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From: jhammond@acpub.duke.edu (John Kirk Hammond)
Newsgroups: rec.games.netrek
Subject: Dogfighting Manual.
Date: 13 Sep 92 02:04:35 GMT

Greetings from Lance.

Here is the manual I mentioned.  I posted it 'cause many people said I should.

I only use a CA, so if you play another ship take any advice with a grain of salt (actually, take it all with a grain of salt.).

There are, as I see it, 3 major things about successfully dogfighting. The most important, by far, is intensive use of tractors.  The second is to change speed constantly.  The third is to det incoming torps.

Remapping the keyboard in the .xtrekrc file is important.  The y key for pressor (?), etc. is impossible to properly utilize.  For those interested, here's mine: dTeyadllrrqe D I think some of that was redundant, but it works, so I don't care! :)

  1. Tractoring/pressoring
  2. Changing speeds
  3. Detting
  4. Shields
  5. Torps
  6. Phasers
  7. Cloaking
  8. Plasma
  9. Knowledge is half the battle :)
  10. Interesting Tidbits

I.  Tractoring/pressoring

  1. Tractors are most useful for holding an opponent in place so that your torps can catch up to him.  By tractoring an opponent, one a) slows the opponent's turning speed down for a          short time and b) pulls him in the direction of your torps. THIS IS MOST IMPORTANT.  I can not tell you how many people have come rushing onto the screen that I have tractored, using their speed, and pulled them right onto a string of torps.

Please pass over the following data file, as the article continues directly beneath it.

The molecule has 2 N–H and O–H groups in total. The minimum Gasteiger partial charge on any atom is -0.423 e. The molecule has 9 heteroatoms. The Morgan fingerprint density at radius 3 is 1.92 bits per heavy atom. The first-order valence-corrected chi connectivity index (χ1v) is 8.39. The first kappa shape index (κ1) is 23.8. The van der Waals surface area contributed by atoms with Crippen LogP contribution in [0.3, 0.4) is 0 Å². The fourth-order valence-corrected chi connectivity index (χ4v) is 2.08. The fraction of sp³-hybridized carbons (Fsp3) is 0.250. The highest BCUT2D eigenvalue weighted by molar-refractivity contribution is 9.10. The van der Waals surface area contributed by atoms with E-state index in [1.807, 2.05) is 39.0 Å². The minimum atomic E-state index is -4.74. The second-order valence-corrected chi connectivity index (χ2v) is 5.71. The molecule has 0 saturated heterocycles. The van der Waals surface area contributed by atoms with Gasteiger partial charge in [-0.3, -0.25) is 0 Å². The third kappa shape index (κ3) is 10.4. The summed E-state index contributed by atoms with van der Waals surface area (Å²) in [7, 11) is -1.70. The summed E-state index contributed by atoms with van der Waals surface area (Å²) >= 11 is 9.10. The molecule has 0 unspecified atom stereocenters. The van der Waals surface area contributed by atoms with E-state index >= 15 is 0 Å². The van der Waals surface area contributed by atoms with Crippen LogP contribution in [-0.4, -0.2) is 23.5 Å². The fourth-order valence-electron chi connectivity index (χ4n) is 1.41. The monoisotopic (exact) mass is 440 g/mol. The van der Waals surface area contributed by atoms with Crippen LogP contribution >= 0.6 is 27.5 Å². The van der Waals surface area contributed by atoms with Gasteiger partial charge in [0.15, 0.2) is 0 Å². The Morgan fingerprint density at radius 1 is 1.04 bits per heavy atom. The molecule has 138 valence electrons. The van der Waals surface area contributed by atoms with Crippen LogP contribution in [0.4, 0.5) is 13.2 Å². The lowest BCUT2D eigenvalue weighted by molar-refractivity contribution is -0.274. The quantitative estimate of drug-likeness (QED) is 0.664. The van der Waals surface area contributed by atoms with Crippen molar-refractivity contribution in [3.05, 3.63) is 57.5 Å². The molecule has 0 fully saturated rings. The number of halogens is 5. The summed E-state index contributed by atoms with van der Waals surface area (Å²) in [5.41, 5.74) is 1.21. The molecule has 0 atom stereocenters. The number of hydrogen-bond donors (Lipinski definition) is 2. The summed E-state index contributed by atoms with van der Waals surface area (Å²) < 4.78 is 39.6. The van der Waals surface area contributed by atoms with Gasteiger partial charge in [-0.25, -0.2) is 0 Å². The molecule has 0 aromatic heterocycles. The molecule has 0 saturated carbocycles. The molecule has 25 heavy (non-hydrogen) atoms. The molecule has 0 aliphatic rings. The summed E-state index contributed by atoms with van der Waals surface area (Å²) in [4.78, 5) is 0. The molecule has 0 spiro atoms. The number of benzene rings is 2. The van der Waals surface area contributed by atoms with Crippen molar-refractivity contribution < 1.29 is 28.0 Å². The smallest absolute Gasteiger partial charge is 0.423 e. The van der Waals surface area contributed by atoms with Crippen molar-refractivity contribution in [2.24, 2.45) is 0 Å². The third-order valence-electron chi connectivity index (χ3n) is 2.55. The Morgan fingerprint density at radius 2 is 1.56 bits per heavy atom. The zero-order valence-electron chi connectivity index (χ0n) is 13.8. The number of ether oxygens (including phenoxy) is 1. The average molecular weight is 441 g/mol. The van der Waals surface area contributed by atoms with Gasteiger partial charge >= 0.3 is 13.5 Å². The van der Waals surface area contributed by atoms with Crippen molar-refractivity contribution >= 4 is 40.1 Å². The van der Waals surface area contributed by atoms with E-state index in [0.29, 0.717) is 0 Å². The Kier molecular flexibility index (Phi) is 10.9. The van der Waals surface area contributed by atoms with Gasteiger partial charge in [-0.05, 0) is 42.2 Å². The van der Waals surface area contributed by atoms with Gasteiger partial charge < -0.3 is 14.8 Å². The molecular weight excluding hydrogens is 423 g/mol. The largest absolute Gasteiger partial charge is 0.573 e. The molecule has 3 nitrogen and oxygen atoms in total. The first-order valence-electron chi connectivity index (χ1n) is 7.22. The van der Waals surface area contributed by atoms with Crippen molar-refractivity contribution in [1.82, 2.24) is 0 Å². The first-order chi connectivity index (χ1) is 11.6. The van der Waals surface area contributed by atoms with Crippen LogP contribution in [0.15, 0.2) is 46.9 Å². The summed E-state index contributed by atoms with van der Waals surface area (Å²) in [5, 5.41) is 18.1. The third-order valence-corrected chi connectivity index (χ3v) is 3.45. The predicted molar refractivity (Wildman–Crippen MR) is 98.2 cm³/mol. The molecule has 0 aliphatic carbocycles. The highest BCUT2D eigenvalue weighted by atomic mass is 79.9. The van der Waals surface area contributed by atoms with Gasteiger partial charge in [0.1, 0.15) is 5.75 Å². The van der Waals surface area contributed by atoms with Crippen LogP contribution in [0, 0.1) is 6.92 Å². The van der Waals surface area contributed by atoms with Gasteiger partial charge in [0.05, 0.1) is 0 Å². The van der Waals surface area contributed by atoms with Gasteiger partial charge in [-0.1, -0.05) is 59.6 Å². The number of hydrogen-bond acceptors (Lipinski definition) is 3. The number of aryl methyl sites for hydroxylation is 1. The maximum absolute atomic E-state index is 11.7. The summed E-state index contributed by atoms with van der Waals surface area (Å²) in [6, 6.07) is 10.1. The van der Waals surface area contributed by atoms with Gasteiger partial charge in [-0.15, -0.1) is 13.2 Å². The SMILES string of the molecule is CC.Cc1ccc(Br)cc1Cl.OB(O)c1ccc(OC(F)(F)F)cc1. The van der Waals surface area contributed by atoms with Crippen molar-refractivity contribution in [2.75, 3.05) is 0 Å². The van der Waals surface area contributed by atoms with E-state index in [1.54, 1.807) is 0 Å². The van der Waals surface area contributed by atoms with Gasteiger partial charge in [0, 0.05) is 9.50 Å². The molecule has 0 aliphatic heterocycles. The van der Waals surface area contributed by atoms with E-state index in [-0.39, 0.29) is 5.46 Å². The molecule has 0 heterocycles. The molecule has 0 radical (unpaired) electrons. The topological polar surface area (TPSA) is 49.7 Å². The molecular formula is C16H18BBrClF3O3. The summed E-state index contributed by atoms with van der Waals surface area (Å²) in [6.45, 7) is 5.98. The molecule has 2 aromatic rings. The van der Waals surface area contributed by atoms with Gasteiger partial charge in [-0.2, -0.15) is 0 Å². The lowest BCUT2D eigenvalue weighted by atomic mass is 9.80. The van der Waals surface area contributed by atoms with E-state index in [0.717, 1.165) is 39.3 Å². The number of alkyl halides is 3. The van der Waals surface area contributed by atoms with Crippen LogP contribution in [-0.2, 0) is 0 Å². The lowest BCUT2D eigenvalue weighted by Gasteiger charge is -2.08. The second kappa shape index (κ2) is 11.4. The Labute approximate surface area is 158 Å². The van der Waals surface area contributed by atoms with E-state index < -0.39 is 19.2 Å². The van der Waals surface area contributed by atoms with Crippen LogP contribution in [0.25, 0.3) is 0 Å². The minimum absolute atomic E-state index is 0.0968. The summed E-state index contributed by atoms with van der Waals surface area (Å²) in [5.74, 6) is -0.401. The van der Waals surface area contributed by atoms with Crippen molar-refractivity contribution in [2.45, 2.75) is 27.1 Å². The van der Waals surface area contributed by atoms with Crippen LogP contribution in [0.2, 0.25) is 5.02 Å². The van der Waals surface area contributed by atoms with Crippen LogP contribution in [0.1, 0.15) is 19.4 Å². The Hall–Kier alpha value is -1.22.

2. Tractors are also useful for pulling wounded enemies (and full-strength scouts) into your phaser range so that you can finish them off.  However, see III. Detting for more on that.
  3. My favorite method of killing any enemy is to pull up next to him, speed up to warp 8 or 9, and on the pass launch a volley of torps and at the same time tractor him.  Fire the torps almost perpindicular to your ship, because at warp 8, they will move outward AND forward, hence slamming into the opponents ship.  I will also det his torps if they look like they might hurt me.  Sometimes, if the torps might not hit him, I pressor him, and sometimes, just sometimes, his rapid turning pushes him BACK into the string of torps.
  4. In the opposing situation, if an enemy tries this on me, I turn in his direction and pressor off of him at the same time, which (most of the time) propels me out of his incoming swath of torps.  Pressors are most useful for maneuvering into and out of positions for battle. I don't use them extensively in battle but perhaps to keep a phaser-thirsty ship out of range so that I can torp him, or, in cases where there is a good BB playing, pressors are a key to survival.